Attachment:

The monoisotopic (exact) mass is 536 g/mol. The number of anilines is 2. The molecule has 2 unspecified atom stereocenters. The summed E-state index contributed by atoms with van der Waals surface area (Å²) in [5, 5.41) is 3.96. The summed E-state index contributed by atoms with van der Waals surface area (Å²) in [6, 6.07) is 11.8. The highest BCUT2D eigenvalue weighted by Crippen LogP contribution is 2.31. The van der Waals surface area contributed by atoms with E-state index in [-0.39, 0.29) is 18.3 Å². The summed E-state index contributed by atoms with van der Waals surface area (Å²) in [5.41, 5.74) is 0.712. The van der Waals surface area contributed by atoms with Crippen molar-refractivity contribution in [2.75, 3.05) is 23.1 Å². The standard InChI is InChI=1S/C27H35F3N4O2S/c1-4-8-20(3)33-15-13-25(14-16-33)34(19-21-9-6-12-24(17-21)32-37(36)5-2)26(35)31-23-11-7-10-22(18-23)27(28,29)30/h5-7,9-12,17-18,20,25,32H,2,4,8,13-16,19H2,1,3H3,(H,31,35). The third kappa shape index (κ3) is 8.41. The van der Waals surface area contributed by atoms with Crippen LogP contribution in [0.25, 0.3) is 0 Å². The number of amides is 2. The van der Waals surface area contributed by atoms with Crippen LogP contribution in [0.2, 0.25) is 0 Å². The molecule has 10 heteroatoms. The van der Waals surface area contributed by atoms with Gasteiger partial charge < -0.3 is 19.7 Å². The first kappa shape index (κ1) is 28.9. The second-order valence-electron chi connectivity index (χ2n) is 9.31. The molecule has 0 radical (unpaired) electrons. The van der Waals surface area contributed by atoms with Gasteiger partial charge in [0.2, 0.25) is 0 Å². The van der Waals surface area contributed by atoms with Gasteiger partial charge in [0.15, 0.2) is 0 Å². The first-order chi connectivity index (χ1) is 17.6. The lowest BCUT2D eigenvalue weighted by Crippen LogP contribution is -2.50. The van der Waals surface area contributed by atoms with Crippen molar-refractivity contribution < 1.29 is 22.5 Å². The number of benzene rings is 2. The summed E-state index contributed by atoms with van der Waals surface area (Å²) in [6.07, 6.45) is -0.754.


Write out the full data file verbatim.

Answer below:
The monoisotopic (exact) mass is 536 g/mol. The number of anilines is 2. The molecule has 2 unspecified atom stereocenters. The summed E-state index contributed by atoms with van der Waals surface area (Å²) in [5, 5.41) is 3.96. The summed E-state index contributed by atoms with van der Waals surface area (Å²) in [6, 6.07) is 11.8. The highest BCUT2D eigenvalue weighted by Crippen LogP contribution is 2.31. The van der Waals surface area contributed by atoms with E-state index in [-0.39, 0.29) is 18.3 Å². The summed E-state index contributed by atoms with van der Waals surface area (Å²) in [5.41, 5.74) is 0.712. The van der Waals surface area contributed by atoms with Crippen molar-refractivity contribution in [2.75, 3.05) is 23.1 Å². The standard InChI is InChI=1S/C27H35F3N4O2S/c1-4-8-20(3)33-15-13-25(14-16-33)34(19-21-9-6-12-24(17-21)32-37(36)5-2)26(35)31-23-11-7-10-22(18-23)27(28,29)30/h5-7,9-12,17-18,20,25,32H,2,4,8,13-16,19H2,1,3H3,(H,31,35). The third kappa shape index (κ3) is 8.41. The van der Waals surface area contributed by atoms with Crippen LogP contribution in [0.25, 0.3) is 0 Å². The number of amides is 2. The van der Waals surface area contributed by atoms with Crippen LogP contribution in [0.2, 0.25) is 0 Å². The molecule has 10 heteroatoms. The van der Waals surface area contributed by atoms with Gasteiger partial charge < -0.3 is 19.7 Å². The first kappa shape index (κ1) is 28.9. The second-order valence-electron chi connectivity index (χ2n) is 9.31. The molecule has 0 radical (unpaired) electrons. The van der Waals surface area contributed by atoms with Gasteiger partial charge in [0.2, 0.25) is 0 Å². The van der Waals surface area contributed by atoms with Gasteiger partial charge in [0.15, 0.2) is 0 Å². The first-order chi connectivity index (χ1) is 17.6. The lowest BCUT2D eigenvalue weighted by Crippen LogP contribution is -2.50. The van der Waals surface area contributed by atoms with Crippen molar-refractivity contribution < 1.29 is 22.5 Å². The number of benzene rings is 2. The summed E-state index contributed by atoms with van der Waals surface area (Å²) in [6.07, 6.45) is -0.754.